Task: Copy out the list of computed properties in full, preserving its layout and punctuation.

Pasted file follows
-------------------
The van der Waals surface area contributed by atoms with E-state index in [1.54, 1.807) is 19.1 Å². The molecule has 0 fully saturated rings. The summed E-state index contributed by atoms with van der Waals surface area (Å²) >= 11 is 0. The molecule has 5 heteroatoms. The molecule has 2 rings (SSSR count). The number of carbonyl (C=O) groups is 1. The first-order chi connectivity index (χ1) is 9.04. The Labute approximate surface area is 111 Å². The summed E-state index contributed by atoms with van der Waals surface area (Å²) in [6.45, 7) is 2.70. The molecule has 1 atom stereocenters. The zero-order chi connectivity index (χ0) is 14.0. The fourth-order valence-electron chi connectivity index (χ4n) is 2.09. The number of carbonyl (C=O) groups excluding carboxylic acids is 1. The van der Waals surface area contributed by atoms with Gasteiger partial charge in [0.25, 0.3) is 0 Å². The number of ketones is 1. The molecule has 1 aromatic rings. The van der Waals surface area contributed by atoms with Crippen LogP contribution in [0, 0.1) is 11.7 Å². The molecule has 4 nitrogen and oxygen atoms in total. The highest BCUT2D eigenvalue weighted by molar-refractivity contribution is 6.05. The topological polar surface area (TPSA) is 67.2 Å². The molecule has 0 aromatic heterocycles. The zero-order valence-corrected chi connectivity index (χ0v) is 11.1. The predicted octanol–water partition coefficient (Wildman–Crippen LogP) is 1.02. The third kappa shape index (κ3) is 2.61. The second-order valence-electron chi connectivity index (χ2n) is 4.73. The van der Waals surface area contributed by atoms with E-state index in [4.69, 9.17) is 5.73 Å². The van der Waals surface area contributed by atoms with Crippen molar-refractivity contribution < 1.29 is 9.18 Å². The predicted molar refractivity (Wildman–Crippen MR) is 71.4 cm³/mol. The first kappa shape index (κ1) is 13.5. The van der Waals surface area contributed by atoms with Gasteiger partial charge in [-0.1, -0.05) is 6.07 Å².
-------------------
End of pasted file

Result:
The van der Waals surface area contributed by atoms with E-state index in [1.54, 1.807) is 19.1 Å². The molecule has 0 fully saturated rings. The summed E-state index contributed by atoms with van der Waals surface area (Å²) >= 11 is 0. The molecule has 5 heteroatoms. The molecule has 2 rings (SSSR count). The number of carbonyl (C=O) groups is 1. The first-order chi connectivity index (χ1) is 9.04. The Labute approximate surface area is 111 Å². The summed E-state index contributed by atoms with van der Waals surface area (Å²) in [6.45, 7) is 2.70. The molecule has 1 atom stereocenters. The zero-order chi connectivity index (χ0) is 14.0. The fourth-order valence-electron chi connectivity index (χ4n) is 2.09. The number of carbonyl (C=O) groups excluding carboxylic acids is 1. The van der Waals surface area contributed by atoms with Gasteiger partial charge in [0.25, 0.3) is 0 Å². The number of ketones is 1. The molecule has 1 aromatic rings. The van der Waals surface area contributed by atoms with Crippen LogP contribution in [0, 0.1) is 11.7 Å². The molecule has 4 nitrogen and oxygen atoms in total. The highest BCUT2D eigenvalue weighted by molar-refractivity contribution is 6.05. The topological polar surface area (TPSA) is 67.2 Å². The molecule has 0 aromatic heterocycles. The zero-order valence-corrected chi connectivity index (χ0v) is 11.1. The predicted octanol–water partition coefficient (Wildman–Crippen LogP) is 1.02. The third kappa shape index (κ3) is 2.61. The second-order valence-electron chi connectivity index (χ2n) is 4.73. The van der Waals surface area contributed by atoms with E-state index in [4.69, 9.17) is 5.73 Å². The van der Waals surface area contributed by atoms with Crippen molar-refractivity contribution < 1.29 is 9.18 Å². The predicted molar refractivity (Wildman–Crippen MR) is 71.4 cm³/mol. The first kappa shape index (κ1) is 13.5. The van der Waals surface area contributed by atoms with Gasteiger partial charge in [-0.1, -0.05) is 6.07 Å².